skip to main content

H.R. 2789 (113th): DEFECT Act (Delaying Enrollment in Federal Exchanges to Certify Trust) of 2013

Call or Write Congress

To delay enrollment in qualified health plans in State or Federally facilitated Exchanges until 1 year after final rules are published establishing the verification and other procedures to be used to implement section 1411 of the Patient Protection and Affordable Care Act and carrying out sections 6055 and 6056 of the Internal Revenue Code of 1986.

The bill’s titles are written by its sponsor.

Sponsor and status

Renee Ellmers

Sponsor. Representative for North Carolina's 2nd congressional district. Republican.

Read Text »
Last Updated: Jul 23, 2013
Length: 2 pages
Introduced
Jul 23, 2013
113th Congress, 2013–2015
Status
Died in a previous Congress

This bill was introduced on July 23, 2013, in a previous session of Congress, but was not enacted.

Source

History

Jul 23, 2013
 
Introduced

Bills and resolutions are referred to committees which debate the bill before possibly sending it on to the whole chamber.

H.R. 2789 (113th) was a bill in the United States Congress.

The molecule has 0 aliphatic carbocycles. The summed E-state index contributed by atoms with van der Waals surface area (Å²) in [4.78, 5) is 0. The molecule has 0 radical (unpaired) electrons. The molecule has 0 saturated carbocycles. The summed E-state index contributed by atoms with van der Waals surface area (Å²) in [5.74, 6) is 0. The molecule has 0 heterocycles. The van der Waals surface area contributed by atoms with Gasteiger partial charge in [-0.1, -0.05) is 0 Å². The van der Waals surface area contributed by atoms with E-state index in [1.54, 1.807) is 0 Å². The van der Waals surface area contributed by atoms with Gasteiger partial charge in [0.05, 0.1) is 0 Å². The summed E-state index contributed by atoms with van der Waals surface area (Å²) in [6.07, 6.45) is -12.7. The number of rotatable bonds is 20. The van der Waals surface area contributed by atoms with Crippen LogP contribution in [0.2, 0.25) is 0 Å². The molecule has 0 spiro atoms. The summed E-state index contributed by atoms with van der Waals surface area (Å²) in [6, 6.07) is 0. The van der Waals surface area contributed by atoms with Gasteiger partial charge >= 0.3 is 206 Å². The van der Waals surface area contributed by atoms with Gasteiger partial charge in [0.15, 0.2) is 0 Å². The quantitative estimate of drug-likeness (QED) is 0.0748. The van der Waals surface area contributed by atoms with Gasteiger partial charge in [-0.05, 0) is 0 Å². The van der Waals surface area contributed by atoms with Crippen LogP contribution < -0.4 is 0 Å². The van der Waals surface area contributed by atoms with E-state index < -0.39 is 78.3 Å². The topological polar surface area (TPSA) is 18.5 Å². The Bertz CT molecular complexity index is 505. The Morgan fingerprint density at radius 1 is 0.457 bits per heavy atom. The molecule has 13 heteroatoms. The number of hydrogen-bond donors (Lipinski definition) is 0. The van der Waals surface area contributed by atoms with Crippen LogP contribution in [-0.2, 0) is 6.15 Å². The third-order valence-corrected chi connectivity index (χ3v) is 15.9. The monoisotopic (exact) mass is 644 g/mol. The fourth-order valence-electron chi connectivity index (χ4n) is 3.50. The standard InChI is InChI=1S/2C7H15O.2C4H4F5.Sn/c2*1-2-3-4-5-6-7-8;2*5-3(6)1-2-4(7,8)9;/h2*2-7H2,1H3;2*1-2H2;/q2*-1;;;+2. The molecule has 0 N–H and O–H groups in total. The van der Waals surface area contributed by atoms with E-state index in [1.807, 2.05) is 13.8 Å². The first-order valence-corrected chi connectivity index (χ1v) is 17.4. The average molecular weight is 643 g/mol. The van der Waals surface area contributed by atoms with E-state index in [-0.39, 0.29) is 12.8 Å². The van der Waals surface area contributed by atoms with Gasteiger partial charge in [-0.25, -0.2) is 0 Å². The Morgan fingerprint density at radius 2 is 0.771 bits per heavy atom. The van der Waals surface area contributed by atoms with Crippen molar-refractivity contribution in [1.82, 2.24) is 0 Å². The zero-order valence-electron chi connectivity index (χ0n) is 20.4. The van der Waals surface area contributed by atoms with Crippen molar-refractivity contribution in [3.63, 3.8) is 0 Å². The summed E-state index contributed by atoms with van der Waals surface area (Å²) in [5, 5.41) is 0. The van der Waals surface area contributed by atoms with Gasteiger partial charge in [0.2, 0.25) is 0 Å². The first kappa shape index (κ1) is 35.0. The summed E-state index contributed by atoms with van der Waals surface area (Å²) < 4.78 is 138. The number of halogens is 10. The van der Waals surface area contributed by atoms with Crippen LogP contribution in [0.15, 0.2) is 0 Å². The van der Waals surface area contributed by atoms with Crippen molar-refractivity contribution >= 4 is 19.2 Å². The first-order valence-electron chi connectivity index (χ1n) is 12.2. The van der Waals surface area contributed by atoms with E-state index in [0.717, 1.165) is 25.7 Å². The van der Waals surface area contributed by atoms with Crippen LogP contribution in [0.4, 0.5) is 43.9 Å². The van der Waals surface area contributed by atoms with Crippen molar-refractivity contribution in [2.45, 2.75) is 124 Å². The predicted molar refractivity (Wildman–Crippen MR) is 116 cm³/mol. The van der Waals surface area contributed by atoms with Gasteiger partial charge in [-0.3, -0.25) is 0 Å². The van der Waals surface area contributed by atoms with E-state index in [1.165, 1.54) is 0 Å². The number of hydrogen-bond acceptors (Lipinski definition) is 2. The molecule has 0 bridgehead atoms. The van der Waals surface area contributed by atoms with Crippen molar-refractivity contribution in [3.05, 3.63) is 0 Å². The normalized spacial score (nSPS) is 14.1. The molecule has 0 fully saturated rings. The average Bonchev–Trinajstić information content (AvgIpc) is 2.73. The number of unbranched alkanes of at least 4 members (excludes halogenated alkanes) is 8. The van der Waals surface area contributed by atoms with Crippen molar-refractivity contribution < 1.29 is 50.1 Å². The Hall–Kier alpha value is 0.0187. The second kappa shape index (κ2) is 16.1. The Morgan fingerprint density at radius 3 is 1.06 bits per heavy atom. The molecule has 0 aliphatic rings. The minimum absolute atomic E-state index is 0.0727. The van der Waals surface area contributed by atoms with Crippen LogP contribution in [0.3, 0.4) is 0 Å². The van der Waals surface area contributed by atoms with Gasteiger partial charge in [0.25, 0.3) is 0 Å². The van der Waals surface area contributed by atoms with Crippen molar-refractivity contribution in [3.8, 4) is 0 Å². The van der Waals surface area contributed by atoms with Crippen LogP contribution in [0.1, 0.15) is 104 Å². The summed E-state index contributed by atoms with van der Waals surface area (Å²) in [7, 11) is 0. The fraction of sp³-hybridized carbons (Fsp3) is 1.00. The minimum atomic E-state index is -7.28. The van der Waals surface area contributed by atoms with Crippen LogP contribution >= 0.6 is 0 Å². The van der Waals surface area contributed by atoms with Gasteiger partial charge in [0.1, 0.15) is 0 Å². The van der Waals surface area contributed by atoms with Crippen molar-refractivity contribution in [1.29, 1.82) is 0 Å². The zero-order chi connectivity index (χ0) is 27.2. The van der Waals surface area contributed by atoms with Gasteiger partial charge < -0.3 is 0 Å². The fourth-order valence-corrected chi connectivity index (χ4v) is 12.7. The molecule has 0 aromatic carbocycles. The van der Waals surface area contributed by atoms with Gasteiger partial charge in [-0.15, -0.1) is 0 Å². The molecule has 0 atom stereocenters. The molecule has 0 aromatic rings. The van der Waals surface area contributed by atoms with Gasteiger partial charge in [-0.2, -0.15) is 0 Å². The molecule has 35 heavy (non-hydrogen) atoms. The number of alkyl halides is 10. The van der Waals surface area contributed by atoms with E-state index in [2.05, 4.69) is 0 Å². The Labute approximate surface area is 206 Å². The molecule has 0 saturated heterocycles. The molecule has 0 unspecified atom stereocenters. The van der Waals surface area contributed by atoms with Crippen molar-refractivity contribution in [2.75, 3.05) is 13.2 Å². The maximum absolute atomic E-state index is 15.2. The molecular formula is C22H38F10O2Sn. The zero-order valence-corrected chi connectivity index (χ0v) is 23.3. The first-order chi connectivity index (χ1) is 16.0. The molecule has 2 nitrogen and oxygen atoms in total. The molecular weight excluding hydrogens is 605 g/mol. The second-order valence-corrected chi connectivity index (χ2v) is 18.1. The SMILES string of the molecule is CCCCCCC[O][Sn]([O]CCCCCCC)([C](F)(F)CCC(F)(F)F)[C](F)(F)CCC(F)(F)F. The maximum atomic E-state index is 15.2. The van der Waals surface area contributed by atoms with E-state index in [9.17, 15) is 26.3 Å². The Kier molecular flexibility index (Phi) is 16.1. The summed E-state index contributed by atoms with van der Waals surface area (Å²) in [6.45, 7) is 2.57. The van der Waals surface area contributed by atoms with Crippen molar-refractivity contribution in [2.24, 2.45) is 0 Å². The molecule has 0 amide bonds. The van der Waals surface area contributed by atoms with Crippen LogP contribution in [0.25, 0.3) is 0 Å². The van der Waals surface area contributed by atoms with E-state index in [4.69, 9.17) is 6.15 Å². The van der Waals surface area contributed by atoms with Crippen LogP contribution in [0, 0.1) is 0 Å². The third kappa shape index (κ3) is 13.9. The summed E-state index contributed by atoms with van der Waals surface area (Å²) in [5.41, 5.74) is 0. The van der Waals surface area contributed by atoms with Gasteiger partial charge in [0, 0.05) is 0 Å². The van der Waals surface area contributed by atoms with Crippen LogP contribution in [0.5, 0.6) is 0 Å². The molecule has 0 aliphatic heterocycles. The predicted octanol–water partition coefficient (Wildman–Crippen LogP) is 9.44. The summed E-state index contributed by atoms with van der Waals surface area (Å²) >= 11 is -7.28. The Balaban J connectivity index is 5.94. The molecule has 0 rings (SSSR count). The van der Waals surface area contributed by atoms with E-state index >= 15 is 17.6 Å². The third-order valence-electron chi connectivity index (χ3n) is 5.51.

A bill must be passed by both the House and Senate in identical form and then be signed by the President to become law.

This bill was introduced in the 113th Congress, which met from Jan 3, 2013 to Jan 2, 2015. Legislation not enacted by the end of a Congress is cleared from the books.

How to cite this information.

We recommend the following MLA-formatted citation when using the information you see here in academic work:

“H.R. 2789 — 113th Congress: DEFECT Act (Delaying Enrollment in Federal Exchanges to Certify Trust) of 2013.” www.GovTrack.us. 2013. August 23, 2019 <https://www.govtrack.us/congress/bills/113/hr2789>

Where is this information from?

GovTrack automatically collects legislative information from a variety of governmental and non-governmental sources. This page is sourced primarily from Congress.gov, the official portal of the United States Congress. Congress.gov is generally updated one day after events occur, and so legislative activity shown here may be one day behind. Data via the congress project.